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Rare Tumors. 2019 Oct 14;11:2036361319880978. doi: 10.1177/2036361319880978. eCollection 2019.

The initiation, design, and establishment of the Desmoid Tumor Research Foundation Patient Registry and Natural History Study.

Author information

1
Department of Orthopaedic Surgery, Duke University Medical Center, Durham, NC, USA.
2
School of Computing, Insight Center for Data Analytics, Dublin City University, Dublin, Ireland.

Abstract

Desmoid tumors are locally invasive sarcoma, affecting 5-6 individuals out of 1,000,000 per year. The desmoid tumors have high rates of recurrence after resection and can lead to significant deterioration of the quality of life of patients. There is a need for a better understanding of the desmoid tumors' patient experience from first symptoms through diagnosis, disease monitoring, and clinical treatment options. With the National Organization of Rare Disorders, the Desmoid Tumor Research Foundation Natural History Study was designed to be collected through the registry. This article describes the protocol for the Desmoid Tumor Research Foundation Natural History Study and some initial findings. The Desmoid Tumor Research Foundation Natural History Study Advisory Committee developed a series of questionnaires and longitudinal surveys, in addition to those from the National Organization of Rare Disorders for all of the rare diseases. These 13 surveys are designed to uncover initial symptoms, diagnosis process, disease monitoring, quality of life, treatments, as well as socioeconomic information. Since launching the Desmoid Tumor Research Foundation Registry and Natural History Study (https://dtrf.iamrare.org), more than 300 desmoid tumor patients have consented to the Desmoid Tumor Research Foundation Natural History Study and completed the Participant Profile. The majority of the respondents are between the ages of 21 and 50 years (76%), female (81.2%), White (91.5%), and live in the United States (47.1%). The majority of tumors are in the lower or upper extremity, (22.9%) followed closely by abdominal desmoid tumors (21.5%). Most are willing to donate specimens (89.9%) and participate in trials (97.2%). Ongoing efforts are addressing the demographic differences between the respondents and non-respondents and any selection bias based on access to the registry and study. The Desmoid Tumor Research Foundation Natural History Study is built on the largest desmoid tumors registry and has recruited more desmoid tumors participants since launching in September 2017. It will serve to fill desmoid tumors knowledge gaps and assist other researchers in their recruitment efforts for additional studies.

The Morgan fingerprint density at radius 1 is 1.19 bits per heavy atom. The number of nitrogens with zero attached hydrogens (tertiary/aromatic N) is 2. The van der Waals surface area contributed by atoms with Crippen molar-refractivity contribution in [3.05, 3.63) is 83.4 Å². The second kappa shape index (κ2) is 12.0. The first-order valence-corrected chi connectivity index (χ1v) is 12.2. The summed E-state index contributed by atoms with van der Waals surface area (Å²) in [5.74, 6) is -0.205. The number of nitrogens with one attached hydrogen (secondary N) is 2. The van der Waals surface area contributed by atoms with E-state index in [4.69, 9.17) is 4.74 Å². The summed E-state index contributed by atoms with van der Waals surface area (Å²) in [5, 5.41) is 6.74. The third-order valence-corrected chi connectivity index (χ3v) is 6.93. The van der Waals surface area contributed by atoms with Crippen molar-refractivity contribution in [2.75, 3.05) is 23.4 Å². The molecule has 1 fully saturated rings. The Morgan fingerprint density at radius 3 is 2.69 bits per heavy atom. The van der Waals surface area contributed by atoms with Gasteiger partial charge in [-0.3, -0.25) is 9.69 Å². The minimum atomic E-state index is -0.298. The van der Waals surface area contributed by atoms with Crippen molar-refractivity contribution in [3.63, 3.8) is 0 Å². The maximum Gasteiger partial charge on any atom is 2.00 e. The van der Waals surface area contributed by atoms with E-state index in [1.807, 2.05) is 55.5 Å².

KEYWORDS:

Desmoid tumor; aggressive fibromatosis; familial adenomatous polyposis; natural history study; patient registries; patient-reported outcomes; rare diseases; sarcoma; β-catenin

Conflict of interest statement

Conflict of interest: K.A.M. is an employee of Duke University and has received grants from the Desmoid Tumor Research Foundation.

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